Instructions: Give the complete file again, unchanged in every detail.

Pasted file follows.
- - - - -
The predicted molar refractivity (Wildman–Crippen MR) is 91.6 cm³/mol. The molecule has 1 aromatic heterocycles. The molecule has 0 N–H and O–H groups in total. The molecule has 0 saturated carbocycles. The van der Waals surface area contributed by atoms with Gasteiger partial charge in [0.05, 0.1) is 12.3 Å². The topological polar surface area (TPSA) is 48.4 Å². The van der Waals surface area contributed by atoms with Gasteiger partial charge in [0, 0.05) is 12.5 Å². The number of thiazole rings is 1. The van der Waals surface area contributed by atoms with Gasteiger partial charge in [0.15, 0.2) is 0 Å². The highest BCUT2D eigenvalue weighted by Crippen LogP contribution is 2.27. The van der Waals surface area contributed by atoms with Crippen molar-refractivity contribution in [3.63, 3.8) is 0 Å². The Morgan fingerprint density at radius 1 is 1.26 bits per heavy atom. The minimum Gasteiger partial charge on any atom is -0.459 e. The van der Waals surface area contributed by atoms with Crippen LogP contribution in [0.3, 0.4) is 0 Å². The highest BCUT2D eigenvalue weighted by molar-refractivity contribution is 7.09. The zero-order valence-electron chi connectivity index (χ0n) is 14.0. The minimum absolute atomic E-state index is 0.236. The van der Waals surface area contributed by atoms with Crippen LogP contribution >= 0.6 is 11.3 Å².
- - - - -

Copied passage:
The predicted molar refractivity (Wildman–Crippen MR) is 91.6 cm³/mol. The molecule has 1 aromatic heterocycles. The molecule has 0 N–H and O–H groups in total. The molecule has 0 saturated carbocycles. The van der Waals surface area contributed by atoms with Gasteiger partial charge in [0.05, 0.1) is 12.3 Å². The topological polar surface area (TPSA) is 48.4 Å². The van der Waals surface area contributed by atoms with Gasteiger partial charge in [0, 0.05) is 12.5 Å². The number of thiazole rings is 1. The van der Waals surface area contributed by atoms with Gasteiger partial charge in [0.15, 0.2) is 0 Å². The highest BCUT2D eigenvalue weighted by Crippen LogP contribution is 2.27. The van der Waals surface area contributed by atoms with Crippen molar-refractivity contribution in [3.63, 3.8) is 0 Å². The Morgan fingerprint density at radius 1 is 1.26 bits per heavy atom. The minimum Gasteiger partial charge on any atom is -0.459 e. The van der Waals surface area contributed by atoms with Crippen LogP contribution in [0.3, 0.4) is 0 Å². The highest BCUT2D eigenvalue weighted by molar-refractivity contribution is 7.09. The zero-order valence-electron chi connectivity index (χ0n) is 14.0. The minimum absolute atomic E-state index is 0.236. The van der Waals surface area contributed by atoms with Crippen LogP contribution >= 0.6 is 11.3 Å².